Movie Review: ‘American Assassin’
Director: Michael Cuesta
Cast: Dylan O’Brien, Michael Keaton, Sanaa Lathan, Shiva Negar, Taylor Kitsch
Plot: Mitch Rapp is a young man whose fiancee is killed in a terrorist attack. He fashions himself into a vigilante killer to get revenge and gets recruited into the CIA to carry out black ops missions.
Review: American Assassin, adapted from a best selling book series by Vince Flynn and brought to the screen by FOUR other writers, begins with our man Rapp (O’Brien) proposing to his girlfriend in a situation so painfully idyllic that you might as well start counting down to tragedy. Fortunately we don’t have to wait long, as some terrorists wearing board-shorts turn up to randomly shoot people. His fiancee dies and we cut to 18 months later where Rapp has managed to turn himself into a more hardcore version of Jason Bourne: an expert in Islamic culture and languages, a professional marksman and deadly hand-to-hand fighter with contacts within deadly terrorist cells, which he is planning to take out one by one.
Rapp certainly has progressed from…something…to hardcore assassin. Yeah, we have no idea who Rapp is prior to his transformation into assassin. It’s not really a transformation because we only see him as an assassin. He does go to a bar and orders…’drink’. His mother had an engagement ring. That’s all. It wouldn’t have hurt to give him some character. We might’ve cared about him. He’s defining trait is that he doesn’t follow orders, which just makes us question why the CIA bother with him. Rapp is haunted by one terrorist in particular and tends to go bananas if confronted by his picture, but it’s not really clear why he hated this one guy so much and his death doesn’t have any impact on the story.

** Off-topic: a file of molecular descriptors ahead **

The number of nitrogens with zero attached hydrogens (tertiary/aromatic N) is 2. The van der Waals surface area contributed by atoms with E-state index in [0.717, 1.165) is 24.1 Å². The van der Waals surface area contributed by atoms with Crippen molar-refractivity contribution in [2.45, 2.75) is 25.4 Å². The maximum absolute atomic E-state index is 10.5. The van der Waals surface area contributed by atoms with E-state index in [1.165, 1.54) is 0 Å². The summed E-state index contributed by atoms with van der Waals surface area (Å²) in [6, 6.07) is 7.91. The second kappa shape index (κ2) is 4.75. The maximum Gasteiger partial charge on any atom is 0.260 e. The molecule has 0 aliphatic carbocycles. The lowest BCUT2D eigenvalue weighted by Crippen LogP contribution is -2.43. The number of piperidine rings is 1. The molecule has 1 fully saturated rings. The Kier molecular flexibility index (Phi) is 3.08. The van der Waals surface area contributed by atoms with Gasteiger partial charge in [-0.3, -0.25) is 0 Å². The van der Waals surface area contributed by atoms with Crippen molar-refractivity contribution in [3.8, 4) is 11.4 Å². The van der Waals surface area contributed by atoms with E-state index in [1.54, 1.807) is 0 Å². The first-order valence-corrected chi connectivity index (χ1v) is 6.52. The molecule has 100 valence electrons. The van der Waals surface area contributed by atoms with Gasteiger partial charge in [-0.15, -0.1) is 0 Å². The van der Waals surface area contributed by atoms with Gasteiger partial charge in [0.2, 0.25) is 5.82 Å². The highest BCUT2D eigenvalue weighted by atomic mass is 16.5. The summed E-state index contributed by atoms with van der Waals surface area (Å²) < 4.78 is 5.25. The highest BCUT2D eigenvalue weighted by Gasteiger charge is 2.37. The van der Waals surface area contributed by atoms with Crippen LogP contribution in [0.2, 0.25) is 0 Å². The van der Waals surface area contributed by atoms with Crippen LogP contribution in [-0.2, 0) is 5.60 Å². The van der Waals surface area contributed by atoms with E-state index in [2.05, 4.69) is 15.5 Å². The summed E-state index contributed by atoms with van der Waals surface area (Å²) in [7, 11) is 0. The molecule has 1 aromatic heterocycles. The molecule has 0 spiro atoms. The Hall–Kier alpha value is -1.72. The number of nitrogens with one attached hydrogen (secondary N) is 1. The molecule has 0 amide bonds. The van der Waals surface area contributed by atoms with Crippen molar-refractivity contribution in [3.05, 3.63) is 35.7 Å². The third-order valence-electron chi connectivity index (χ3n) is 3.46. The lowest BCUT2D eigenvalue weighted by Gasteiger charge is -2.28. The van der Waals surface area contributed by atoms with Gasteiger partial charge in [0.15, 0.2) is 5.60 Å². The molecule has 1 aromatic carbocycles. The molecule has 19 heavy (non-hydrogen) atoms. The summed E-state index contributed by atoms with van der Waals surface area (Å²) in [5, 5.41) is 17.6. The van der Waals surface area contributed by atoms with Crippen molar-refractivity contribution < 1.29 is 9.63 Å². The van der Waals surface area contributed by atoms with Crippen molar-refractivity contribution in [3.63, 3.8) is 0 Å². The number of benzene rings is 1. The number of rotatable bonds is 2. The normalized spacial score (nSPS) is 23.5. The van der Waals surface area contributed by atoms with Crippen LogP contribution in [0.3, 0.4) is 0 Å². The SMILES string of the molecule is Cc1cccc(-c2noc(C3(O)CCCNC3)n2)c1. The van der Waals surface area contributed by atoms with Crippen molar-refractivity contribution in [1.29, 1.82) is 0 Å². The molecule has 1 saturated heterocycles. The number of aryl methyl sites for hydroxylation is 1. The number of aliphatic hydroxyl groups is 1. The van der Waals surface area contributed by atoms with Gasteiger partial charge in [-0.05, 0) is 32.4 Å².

There’s also a shocking reveal where a character is revealed to be someone else, but again we knew nothing about them to begin with so it didn’t matter to the audience and Rapp still considers them trustworthy. There’s a big backstory between grizzled Cold War veteran mentor Hurley (Keaton) and the bad guy ‘Ghost’ (Kitsch) but, again, they barely mention what it is…so it doesn’t matter.
This film has a bad case of telling and not showing. They tell us about character traits instead of having them actually doing it. There’s no reason to care about any of it, or Ghost’s plan to get a bomb and blow stuff up. The action is well handled and is fun enough, but isn’t unique or exciting enough to become a defining feature. There’s one weirdly gratuitous torture scene that was gory for shock value only.
Michael Keaton, still riding his comeback wave, happily chews the scenery (among other things) and has some fun scenes. The final act does give us a bit of spectacle and impressed on a visual level, but there’s very little memorable here.
American Assassin could have been a fun throwback to an older style of action cinema, but as it stands it’s just a small blip on the radar of 2017.
Rating: THREE out of TEN